Roasted Bison Tenderloin with Merlot Sauce
Lean and one of the healthiest red proteins afield, the richly flavoured bison is nicely balanced for all palates with a good Merlot.
1/4 cup (60 mL) good quality red wine vinegar
2 shallots, sliced
1 clove garlic, sliced
2 sprigs fresh thyme
1 cup (250 mL) good quality Merlot
4 cups (1 L) vegetable stock
1 1/4 pounds (575 g) bison tenderloin, centre cut
3 Tbsp (45 mL) grapeseed oil
Preheat oven to 425 F (220 C).
Place a medium saucepan over moderate heat and add the red wine vinegar, shallots, garlic, and fresh thyme. Bring to a boil and reduce to almost dry and add the Merlot. Reduce again to almost dry and add the veal stock. Reduce by half, skimming any impurities from the top.
Liberally season the entire bison tenderloin with salt and pepper. In a large sauté pan, heat the oil until almost smoking. Brown the bison well on all sides and place in the preheated oven. For medium-rare meat, cook for 10 to 12 minutes and allow the meat to rest for at least 15 minutes. Just before serving, pop the tenderloin back in the oven for 3 minutes. Cut into 8 portions, serve 2 to each person, and finish with the Merlot sauce. Serves 4.
Faro is the original ancient grain, and its nutty appeal makes itself immediately obvious; it’s love at first bite and a great change from rice.
3 cups (750 mL) chicken or vegetable stock
2 Tbsp (30 mL) grapeseed oil
1 shallot, minced
1 1/2 cups (350 mL) faro, rinsed
1/2 cup (125 mL) grated Parmesan
Salt to taste
Heat the stock to almost boiling. In a medium saucepan, heat the grapeseed oil over moderate heat. Add the shallots to the oil and sauté briefly. Add the faro and sauté briefly (approximately 2 minutes). Add a large ladle of simmering stock and stir until the stock is absorbed. Continue adding stock until the faro is cooked through, about 15 minutes. Remove from the heat and stir in the Parmesan. Serves 4.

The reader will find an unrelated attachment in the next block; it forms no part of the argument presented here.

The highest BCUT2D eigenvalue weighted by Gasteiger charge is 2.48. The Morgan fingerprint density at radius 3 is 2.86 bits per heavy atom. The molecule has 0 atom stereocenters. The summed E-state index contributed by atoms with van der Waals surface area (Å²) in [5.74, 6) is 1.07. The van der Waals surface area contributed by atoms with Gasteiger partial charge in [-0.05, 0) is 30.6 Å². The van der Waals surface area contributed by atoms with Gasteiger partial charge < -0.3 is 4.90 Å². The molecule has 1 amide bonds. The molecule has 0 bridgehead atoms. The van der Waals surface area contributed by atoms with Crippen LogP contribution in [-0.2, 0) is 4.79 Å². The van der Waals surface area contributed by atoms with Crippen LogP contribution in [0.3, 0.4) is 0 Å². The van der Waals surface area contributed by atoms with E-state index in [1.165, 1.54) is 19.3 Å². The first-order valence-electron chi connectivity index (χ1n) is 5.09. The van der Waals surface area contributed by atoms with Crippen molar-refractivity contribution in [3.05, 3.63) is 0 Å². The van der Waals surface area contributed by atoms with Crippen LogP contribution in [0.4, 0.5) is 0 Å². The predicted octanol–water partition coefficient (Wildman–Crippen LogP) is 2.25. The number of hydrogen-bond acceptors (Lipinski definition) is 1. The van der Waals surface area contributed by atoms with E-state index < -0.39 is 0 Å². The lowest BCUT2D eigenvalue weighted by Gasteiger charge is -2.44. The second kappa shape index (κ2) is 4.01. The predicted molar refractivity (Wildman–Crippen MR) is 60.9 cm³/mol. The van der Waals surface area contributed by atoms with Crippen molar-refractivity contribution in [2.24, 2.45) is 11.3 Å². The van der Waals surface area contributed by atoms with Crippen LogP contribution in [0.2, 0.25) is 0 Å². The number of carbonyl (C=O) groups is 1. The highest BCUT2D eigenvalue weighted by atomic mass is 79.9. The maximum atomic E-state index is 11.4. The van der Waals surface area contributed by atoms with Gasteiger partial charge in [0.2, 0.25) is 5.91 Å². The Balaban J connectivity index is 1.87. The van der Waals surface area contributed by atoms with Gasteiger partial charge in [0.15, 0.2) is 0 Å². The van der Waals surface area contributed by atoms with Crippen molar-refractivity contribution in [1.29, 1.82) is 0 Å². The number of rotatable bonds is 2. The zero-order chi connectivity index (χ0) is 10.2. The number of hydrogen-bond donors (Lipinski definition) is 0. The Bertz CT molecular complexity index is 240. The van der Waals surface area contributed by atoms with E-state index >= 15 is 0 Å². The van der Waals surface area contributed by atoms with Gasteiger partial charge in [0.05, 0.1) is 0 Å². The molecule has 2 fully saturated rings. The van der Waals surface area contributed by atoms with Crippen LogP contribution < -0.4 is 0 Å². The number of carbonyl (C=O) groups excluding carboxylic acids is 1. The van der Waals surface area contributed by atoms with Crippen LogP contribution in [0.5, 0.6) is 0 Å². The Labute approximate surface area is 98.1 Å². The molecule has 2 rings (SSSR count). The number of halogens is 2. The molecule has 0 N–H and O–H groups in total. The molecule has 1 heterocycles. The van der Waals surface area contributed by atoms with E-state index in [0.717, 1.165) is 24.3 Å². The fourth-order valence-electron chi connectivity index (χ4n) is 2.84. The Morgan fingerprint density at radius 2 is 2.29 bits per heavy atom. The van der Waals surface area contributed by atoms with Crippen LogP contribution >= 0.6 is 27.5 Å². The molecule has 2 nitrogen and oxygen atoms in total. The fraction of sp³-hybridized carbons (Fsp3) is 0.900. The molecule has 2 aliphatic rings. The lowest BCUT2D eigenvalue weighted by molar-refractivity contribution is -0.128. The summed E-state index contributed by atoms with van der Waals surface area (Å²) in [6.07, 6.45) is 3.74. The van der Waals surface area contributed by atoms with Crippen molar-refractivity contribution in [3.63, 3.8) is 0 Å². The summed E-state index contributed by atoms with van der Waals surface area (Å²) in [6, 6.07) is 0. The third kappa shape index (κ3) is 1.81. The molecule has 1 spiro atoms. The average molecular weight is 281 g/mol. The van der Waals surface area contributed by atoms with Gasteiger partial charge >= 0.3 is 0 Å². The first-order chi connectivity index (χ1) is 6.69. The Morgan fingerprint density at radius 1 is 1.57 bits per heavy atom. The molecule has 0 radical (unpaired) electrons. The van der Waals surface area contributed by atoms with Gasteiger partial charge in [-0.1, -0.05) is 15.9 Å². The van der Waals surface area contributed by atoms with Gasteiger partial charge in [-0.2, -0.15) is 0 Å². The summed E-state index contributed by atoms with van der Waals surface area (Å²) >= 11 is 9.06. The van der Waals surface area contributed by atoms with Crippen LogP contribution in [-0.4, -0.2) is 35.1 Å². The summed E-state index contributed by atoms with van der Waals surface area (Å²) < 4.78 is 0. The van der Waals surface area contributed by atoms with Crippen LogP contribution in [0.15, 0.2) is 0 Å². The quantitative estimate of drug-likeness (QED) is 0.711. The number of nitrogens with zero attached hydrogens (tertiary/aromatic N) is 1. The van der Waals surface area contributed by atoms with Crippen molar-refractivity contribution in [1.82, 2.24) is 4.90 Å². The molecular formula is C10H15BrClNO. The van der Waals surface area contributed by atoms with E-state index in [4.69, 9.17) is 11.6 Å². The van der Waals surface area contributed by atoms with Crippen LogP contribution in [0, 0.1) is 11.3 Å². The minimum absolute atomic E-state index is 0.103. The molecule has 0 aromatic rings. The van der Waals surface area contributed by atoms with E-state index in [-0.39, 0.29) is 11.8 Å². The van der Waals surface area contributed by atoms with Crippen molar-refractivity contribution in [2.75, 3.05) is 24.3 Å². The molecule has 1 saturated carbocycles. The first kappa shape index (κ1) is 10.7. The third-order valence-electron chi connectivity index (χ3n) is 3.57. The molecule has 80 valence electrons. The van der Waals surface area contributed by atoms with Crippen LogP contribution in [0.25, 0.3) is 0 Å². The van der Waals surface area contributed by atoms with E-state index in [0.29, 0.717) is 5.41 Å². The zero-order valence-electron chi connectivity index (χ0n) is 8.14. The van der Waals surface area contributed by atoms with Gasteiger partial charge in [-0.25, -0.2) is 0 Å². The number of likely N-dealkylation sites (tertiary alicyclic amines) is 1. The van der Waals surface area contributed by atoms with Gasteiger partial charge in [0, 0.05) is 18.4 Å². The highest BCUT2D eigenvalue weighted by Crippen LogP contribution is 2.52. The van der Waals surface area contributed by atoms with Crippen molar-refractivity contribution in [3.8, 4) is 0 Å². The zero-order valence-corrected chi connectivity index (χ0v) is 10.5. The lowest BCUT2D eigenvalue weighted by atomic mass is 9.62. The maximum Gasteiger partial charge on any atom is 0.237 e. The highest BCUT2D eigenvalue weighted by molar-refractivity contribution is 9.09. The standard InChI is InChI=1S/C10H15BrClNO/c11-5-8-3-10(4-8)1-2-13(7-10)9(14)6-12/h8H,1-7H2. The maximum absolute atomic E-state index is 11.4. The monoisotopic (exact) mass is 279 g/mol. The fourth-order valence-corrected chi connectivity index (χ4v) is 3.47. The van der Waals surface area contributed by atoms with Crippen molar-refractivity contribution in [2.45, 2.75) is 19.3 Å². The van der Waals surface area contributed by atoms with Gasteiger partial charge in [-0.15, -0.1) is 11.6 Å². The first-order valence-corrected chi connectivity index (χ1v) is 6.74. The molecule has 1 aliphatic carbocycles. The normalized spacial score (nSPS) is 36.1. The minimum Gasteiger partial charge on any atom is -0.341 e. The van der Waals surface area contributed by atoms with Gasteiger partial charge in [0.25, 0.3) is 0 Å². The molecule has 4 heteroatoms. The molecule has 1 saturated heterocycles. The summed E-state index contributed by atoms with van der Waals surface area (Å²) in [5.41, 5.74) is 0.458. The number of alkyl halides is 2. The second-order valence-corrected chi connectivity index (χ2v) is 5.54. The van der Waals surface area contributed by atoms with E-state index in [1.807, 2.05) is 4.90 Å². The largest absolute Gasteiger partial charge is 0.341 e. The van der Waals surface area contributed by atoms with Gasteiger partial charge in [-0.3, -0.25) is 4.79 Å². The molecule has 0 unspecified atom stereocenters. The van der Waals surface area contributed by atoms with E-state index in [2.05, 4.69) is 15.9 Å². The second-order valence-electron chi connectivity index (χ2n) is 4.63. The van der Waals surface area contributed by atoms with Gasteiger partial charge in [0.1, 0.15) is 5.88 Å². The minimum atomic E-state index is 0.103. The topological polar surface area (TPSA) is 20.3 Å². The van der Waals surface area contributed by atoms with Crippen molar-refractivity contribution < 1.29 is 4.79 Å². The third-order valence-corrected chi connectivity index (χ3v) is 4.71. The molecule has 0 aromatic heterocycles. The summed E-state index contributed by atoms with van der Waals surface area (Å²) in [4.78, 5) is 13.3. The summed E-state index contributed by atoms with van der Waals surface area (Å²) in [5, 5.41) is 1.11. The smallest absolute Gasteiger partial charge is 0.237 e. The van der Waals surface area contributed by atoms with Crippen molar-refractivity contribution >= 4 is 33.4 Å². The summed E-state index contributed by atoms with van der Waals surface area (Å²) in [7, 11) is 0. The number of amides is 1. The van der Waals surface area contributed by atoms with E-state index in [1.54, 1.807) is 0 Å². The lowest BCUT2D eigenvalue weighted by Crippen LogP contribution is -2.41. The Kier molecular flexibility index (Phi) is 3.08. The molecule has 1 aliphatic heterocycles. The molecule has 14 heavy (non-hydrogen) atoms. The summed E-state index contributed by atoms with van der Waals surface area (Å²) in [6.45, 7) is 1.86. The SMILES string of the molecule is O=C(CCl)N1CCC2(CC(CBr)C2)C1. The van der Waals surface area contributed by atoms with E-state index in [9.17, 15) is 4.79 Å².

source: "Cru", alive #287, September 2006
This Asian-inspired stir-fry takes full advantage of the crunch Brussels sprouts achieve when they’re heated quickly. The sweet-and-sour sauce delivers a tangy edge, and tempeh offers plant-based protein and a blast of umami. If you want meat in the dish, you can replace tempeh with ground pork. Ready, set, go Stir-frying is a cooking method that thrives on speed. That means you want to have all of your ingredients prepped and ready to go into the pan. That also means no chopping on the fly.
Two fall stalwarts—rutabaga and Swiss chard—team up to bring seasonal flavour to these baked savoury cakes. A topping of velvety cashew cream adds a little extra spark. Rutabaga burgers, anyone? You can also prepare these cakes burger-style in a skillet. Simply form rutabaga and chard mixture into burger-sized patties and cook in greased skillet over medium-high, until golden brown on both sides.
If you’re feeling a bit burnt out when it comes to your typical morning repast, consider pivoting to this bowl of nutrition and quintessential fall flavours. It might just be the cozy sweater of the breakfast world. If you need extra energy to power your day, you can scatter on some crunchy granola. The sweet potato mixture can be made a day or two in advance and reheated in the microwave before serving. Pick of the crops For sautéing purposes, you want to use pears that keep their shape when heated. Bosc and Anjou are two good options. Fuji, Cortland, Honeycrisp, and Empire are excellent apple choices for heating in the skillet, as they won’t turn too mushy.
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